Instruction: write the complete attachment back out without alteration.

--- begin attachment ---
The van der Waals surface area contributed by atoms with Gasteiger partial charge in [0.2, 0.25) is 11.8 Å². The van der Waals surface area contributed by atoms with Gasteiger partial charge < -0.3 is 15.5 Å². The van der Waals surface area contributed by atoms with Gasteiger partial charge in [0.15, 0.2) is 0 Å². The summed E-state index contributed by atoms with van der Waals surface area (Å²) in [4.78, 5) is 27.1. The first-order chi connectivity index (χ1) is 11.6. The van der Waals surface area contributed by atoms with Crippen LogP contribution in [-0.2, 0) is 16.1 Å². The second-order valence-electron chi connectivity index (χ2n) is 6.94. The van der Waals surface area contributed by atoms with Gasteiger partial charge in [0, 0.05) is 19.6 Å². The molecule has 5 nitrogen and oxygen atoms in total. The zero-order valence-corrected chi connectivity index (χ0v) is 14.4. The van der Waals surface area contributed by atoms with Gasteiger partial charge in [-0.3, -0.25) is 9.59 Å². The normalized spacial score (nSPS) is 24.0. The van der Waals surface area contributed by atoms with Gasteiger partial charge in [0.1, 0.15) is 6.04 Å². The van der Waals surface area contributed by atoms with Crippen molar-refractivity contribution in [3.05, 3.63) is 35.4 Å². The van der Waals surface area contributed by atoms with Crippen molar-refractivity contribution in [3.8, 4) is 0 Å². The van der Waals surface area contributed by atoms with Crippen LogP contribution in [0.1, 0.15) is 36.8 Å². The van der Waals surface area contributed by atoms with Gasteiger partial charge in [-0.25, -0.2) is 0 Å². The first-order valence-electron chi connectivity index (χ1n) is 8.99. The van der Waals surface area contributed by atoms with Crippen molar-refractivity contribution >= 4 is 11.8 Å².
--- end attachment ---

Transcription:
The van der Waals surface area contributed by atoms with Gasteiger partial charge in [0.2, 0.25) is 11.8 Å². The van der Waals surface area contributed by atoms with Gasteiger partial charge < -0.3 is 15.5 Å². The van der Waals surface area contributed by atoms with Gasteiger partial charge in [0.15, 0.2) is 0 Å². The summed E-state index contributed by atoms with van der Waals surface area (Å²) in [4.78, 5) is 27.1. The first-order chi connectivity index (χ1) is 11.6. The van der Waals surface area contributed by atoms with Crippen LogP contribution in [-0.2, 0) is 16.1 Å². The second-order valence-electron chi connectivity index (χ2n) is 6.94. The van der Waals surface area contributed by atoms with Gasteiger partial charge in [0, 0.05) is 19.6 Å². The molecule has 5 nitrogen and oxygen atoms in total. The zero-order valence-corrected chi connectivity index (χ0v) is 14.4. The van der Waals surface area contributed by atoms with Gasteiger partial charge in [-0.3, -0.25) is 9.59 Å². The normalized spacial score (nSPS) is 24.0. The van der Waals surface area contributed by atoms with Gasteiger partial charge in [0.1, 0.15) is 6.04 Å². The van der Waals surface area contributed by atoms with Crippen molar-refractivity contribution in [3.05, 3.63) is 35.4 Å². The van der Waals surface area contributed by atoms with Crippen molar-refractivity contribution in [3.8, 4) is 0 Å². The van der Waals surface area contributed by atoms with Crippen LogP contribution in [0.1, 0.15) is 36.8 Å². The van der Waals surface area contributed by atoms with Gasteiger partial charge in [-0.25, -0.2) is 0 Å². The first-order valence-electron chi connectivity index (χ1n) is 8.99. The van der Waals surface area contributed by atoms with Crippen molar-refractivity contribution >= 4 is 11.8 Å².